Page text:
How to Sweep (Clean) Your Chimney

Woodstoves, fireplaces and chimneys, and heating equipment connected to chimneys cause 50,000 house fires a year. According to the NFPA (National Fire Protection Association), the leading factor is “failure to clean.” So, to protect yourself, your family, and your home, you’ll need to know how to sweep (clean) your chimney.

In other words, most of these fires are preventable. Fortunately, although a candidate for Mike Rowe’s “Dirty Jobs,” chimney cleaning is not difficult with knowledge and the right tools and materials.

Chimney Sweeping Tools and Materials

To be clear, chimney sweeps never state that your fireplace or chimney is clean, only swept.

Difficulty: Intermediate

Chimney Sweep Tools Needed

Materials Needed

  • N95 Respirator ( Do not substitute with a standard dust mask)
  • Gloves
  • Drop Cloth
  • Plastic tarp or plastic sheeting
  • Duct Tape

Safety Considerations

Soot is a known carcinogen – a cancer-causing substance. Sweeping a dirty chimney will expose you to airborne soot. Wear an N95 mask, gloves, and long-sleeve clothing to protect yourself from soot exposure.

Understand Your Fireplace Chimney

Before sweeping your chimney, you should understand its primary components and how it works. A wood-burning fireplace has basic components. There is the firebox, the damper, the smoke shelf, the smoke chamber, the chimney flue, the crown, and the chimney cap. In addition, some fireplaces have an ash dump and clean-out.

The Firebox

The firebox is where you put your wood and start your fire—special firebricks and refractory mortar line the firebox to give it high resistance to heat. The firebox also consists of the hearth, a lintel, the throat, and the ash dump, if there is one. Contrary to popular belief, the hearth is not the non-combustible flooring in front of the firebox. Instead, the hearth is the floor of the firebox, and the hearth extension is in front of the firebox. Next, the lintel is the metal beam placed over the firebox opening to support the brick above it.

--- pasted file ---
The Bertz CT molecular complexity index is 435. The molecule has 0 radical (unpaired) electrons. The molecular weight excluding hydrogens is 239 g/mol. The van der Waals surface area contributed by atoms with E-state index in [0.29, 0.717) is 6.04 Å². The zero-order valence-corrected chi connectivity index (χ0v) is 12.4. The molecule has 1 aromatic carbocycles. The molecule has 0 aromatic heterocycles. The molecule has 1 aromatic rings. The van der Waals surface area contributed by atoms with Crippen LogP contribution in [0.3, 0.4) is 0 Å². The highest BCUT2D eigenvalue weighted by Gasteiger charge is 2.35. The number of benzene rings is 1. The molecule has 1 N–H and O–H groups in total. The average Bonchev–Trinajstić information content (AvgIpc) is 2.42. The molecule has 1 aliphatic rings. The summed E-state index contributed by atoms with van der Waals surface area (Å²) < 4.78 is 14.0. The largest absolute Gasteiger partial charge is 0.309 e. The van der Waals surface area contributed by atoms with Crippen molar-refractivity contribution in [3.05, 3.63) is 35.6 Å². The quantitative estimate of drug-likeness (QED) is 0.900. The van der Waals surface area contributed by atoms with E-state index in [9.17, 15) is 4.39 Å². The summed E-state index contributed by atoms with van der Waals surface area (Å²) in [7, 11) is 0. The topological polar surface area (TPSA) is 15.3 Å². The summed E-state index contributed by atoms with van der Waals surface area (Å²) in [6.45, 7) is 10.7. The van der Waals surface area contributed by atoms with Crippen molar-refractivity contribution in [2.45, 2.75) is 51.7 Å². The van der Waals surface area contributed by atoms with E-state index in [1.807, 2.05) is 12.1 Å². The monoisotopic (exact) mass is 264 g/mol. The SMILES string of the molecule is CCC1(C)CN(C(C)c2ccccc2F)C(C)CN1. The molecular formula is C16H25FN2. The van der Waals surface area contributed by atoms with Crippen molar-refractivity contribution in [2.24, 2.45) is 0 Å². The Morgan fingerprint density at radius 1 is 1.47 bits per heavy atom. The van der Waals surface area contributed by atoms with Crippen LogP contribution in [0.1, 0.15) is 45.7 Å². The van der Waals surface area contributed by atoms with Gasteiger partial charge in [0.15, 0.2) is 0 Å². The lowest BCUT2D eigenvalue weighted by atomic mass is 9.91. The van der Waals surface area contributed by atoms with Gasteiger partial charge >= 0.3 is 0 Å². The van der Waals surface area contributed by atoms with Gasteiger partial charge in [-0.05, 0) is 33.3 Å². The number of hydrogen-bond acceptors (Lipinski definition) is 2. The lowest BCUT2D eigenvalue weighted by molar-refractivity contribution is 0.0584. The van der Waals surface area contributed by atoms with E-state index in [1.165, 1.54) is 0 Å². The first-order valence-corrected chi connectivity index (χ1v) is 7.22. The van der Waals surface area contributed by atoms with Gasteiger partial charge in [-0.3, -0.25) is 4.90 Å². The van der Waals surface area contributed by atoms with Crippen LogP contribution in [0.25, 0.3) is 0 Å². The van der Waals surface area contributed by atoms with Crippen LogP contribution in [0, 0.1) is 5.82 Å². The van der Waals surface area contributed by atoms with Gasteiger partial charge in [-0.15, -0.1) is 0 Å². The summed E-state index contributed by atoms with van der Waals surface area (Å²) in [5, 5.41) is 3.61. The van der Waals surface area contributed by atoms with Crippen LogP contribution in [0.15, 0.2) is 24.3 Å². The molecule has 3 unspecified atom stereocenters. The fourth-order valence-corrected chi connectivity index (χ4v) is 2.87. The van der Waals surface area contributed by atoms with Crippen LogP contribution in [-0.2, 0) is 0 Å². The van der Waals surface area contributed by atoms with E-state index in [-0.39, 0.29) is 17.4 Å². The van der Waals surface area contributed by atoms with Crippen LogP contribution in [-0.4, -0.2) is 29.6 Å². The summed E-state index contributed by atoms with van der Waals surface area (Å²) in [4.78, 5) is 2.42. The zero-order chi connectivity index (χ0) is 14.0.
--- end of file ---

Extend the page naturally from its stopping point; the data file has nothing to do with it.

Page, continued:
Moving upward, the throat is the narrower part above the firebox beneath the damper. Smoke is channeled up the throat before moving through the damper.

The Fireplace Damper

The damper is a metal door separating the firebox from the flue. Its role is to allow smoke to escape when the fireplace is in use and prevent cold air from coming in when it’s not in use. Likewise, it should be completely open when burning wood. A common misconception is that you can regulate heat by adjusting the damper. However, this is not true. If you do not fully open the damper, you risk smoke back-drafting into your home.

The Chimney Smoke Chamber and Shelf

The smoke chamber is the area above the damper but before the flue. Its walls are angled, creating a smooth transition to the much smaller flue opening. Without a smoke chamber, smoke would be more likely to backdraft into the home.

The Chimney Flue

The flue is the passageway the smoke takes to get it outside. Generally, the flue consists of the chimney bricks and the chimney liner. The chimney liner is made of non-combustible materials such as clay tile, stainless steel, or aluminum. However, some chimneys have unlined flues, which are dangerous and should not be used.

The Top of the Chimney